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Tips & Tricks FAQ What kind of camera will I need? A digital SLR camera with interchangeable lenses is the ideal solution, but almost any camera will work if you can lock the aperture, lock the focus, and lock the white balance. Ultimately, you get what you pay for. Digital SLRs generally have more options for white balance, mirror lockup, etc… the more choices, the better! Back to top 4 Rules of shooting HDRs Lock f-stop (aperture – which controls your depth of field) Lock focus Lock white balance Turn off any in camera "automatic" image enhancing (i.e.: auto-contrast or auto-saturation, including sharpening) You will be bracketing the exposure time for your various exposures.

Nodal Point The Nodal Point The Nodal Point of the lens (or more correctly, the entrance pupil) can be considered as the point at which the rays entering the lens converge. It can also be considered as the centre of perspective of the lens or the apparent pupil. This point can be considered as the Front Nodal Point as the lens also has a Rear Nodal Point and in a simple lens the two nodes converge to a single point. The term Nodal Point is used here because for decades it has been accepted as the term defining the point where the rays entering the lens apparently converge and has been referred to by this nomenclature in a considerable number of Photogrammetric papers and publications, but let us not let terminology detract from the message. It is important to know the location of this point (entrance pupil) for Photogrammetric purposes. This point is also the ideal point to rotate your lens around when taking images to 'stitch' together to produce panoramic images. The conventional approach ...

Panoramic Image Projections An image projection occurs whenever a flat image is mapped onto a curved surface, or vice versa, and is particularly common in panoramic photography. A projection is performed when a cartographer maps a spherical globe of the earth onto a flat piece of paper, for example. Since the entire field of view around us can be thought of as the surface of a sphere (for all viewing angles), a similar spherical to 2-D projection is required for photographs which are to be printed. Narrow Angle of View(grid remains nearly square) Wider Angle of View(grid is highly distorted) For small viewing angles, it is relatively easy to distort this into an image on a flat piece of paper since this viewing arc is relatively flat. If all the above image projection types seem a bit daunting, try to first just read and understand the distinction between rectilinear and cylindrical (shown in bold), as these are the ones which are most widely used when photo stitching digital panoramas. Cylindrical Mercator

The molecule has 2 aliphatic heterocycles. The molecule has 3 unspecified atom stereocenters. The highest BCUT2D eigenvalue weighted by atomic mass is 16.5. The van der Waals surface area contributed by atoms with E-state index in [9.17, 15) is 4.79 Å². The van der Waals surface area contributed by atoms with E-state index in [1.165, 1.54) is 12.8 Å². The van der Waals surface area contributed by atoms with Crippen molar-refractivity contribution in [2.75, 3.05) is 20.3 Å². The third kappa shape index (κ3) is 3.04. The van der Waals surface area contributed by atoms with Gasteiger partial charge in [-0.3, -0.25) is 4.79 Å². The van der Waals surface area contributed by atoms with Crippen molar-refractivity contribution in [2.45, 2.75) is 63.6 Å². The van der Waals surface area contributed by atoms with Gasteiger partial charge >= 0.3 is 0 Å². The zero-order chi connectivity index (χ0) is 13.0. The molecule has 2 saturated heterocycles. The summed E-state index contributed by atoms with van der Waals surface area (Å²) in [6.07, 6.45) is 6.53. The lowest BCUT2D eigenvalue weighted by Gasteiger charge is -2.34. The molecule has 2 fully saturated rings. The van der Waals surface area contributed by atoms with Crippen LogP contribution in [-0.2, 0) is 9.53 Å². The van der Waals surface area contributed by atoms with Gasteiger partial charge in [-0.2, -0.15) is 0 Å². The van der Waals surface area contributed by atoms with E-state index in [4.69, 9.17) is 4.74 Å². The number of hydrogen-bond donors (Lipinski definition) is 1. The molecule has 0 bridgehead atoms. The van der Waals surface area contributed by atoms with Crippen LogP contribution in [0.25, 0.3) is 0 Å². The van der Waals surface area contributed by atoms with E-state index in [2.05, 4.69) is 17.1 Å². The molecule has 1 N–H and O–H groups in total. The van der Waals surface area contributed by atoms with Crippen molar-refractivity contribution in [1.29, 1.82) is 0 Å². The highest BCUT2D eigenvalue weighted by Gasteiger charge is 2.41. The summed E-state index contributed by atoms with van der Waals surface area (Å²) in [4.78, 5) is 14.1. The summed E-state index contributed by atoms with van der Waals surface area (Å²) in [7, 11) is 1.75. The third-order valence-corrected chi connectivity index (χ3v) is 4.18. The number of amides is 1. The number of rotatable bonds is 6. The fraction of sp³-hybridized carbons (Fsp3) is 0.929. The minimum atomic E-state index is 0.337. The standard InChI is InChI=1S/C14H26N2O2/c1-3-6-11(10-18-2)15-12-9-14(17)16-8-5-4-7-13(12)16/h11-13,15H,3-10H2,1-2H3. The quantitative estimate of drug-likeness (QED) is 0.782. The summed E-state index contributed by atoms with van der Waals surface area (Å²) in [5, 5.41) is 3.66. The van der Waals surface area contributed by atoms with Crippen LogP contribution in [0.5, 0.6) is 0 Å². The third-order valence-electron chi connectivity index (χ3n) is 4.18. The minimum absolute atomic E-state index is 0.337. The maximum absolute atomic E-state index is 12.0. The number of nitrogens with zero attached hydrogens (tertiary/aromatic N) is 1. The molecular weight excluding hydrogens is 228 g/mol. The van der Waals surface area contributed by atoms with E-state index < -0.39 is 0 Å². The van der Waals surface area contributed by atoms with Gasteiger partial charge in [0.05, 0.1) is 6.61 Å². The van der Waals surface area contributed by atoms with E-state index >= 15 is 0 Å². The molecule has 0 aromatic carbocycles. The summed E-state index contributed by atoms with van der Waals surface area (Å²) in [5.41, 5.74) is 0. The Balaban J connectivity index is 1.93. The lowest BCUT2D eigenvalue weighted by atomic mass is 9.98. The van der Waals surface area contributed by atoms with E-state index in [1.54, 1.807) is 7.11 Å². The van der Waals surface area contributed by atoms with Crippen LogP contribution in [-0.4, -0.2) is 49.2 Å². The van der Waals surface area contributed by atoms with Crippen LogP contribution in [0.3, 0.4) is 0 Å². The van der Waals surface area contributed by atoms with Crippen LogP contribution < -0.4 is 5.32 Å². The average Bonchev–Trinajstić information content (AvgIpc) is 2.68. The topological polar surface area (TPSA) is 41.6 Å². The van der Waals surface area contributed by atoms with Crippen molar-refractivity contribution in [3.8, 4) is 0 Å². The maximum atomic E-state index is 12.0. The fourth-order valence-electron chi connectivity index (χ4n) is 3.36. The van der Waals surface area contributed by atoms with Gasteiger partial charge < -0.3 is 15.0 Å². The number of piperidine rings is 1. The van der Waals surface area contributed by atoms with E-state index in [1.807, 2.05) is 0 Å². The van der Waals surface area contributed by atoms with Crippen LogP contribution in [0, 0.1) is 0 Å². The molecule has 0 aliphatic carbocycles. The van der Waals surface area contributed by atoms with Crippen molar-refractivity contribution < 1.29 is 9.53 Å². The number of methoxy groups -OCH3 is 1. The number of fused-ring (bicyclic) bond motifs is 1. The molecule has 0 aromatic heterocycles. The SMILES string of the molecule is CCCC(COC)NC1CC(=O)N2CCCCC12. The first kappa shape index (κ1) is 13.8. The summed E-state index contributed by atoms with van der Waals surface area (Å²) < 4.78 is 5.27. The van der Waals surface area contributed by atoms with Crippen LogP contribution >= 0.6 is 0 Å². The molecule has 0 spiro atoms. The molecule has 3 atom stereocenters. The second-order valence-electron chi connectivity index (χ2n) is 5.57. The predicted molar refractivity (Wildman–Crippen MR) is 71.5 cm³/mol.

Masking for enblend with SVG and Inkscape Here is an incredibly simple two shot panorama: ..notice that there are people right in the middle where the shots overlap. The Hugin 'Preview window' shows this quite well in 'difference' mode: ..where you can see the people and their shadow cover nearly the entire overlap area. I'll stitch this in Hugin using enblend (and I'll save the remapped images because we'll need them later): ..after rendering for some time, you can see that enblend has done a reasonable job by deciding to place the seam to include the people in the middle: ..though the seam cuts through their shadow in a strange way. Now lets try to change the blend using Inkscape. (this takes a while as it is tracing the alpha channel outlines and converting them to SVG clipping masks) ..once that is done, this SVG file can be opened in Inkscape. Layers can be turned on and off. ..note that the polygon is a series of spline curves and can be re-edited easily. ..releasing the mask turns it into a 'normal' polygon.

FINDING THE NO-PARALLAX POINT Hold up a pen in front of you, close one eye, and focus your attention on the background scene as you move your head sideways from left to right. The pen will be seen to move to the left, relative to the background. Like this: This apparent change in position of the near pen is an effect called parallax. It's plain to see that if you overlay these two photos to align corresponding features, you can either align the background features OR the pen. You cannot align both at the same time. Just as the pupil of your eye is the centre of the world it sees, so it is that the entrance pupil of the camera lens is the centre of the scene it sees. NB. Failure to rotate the camera about the entrance pupil is very likely to result in visible stitching errors. The bottom line is that if you want to check if your camera is correctly set up to avoid parallax, then you should do some tests designed specifically to reveal the presence of parallax.

No-parallax point If you rotate your camera around some randomly chosen point, your images may show parallax and be difficult to stitch. With most lenses, there is one special point around which you can rotate your camera and get no parallax. This special " no-parallax point " is the center of the lens's entrance pupil , a virtual aperture within the lens. In the panorama photography community, this special point is often called the " nodal point ", but it is in fact unrelated to the actual nodal points of the lens. 1 , 2 The actual nodal points are other points on the optical path, which are of no significance to most photographers. The no-parallax point is also the "center of perspective", but this term is not commonly used and does not describe why the no-parallax point is important. The entrance pupil is the image of the limiting aperture or diaphragm, as seen through the front of the lens. Everything considered, the best term for the no-parallax point may be (surprise!) See also References Links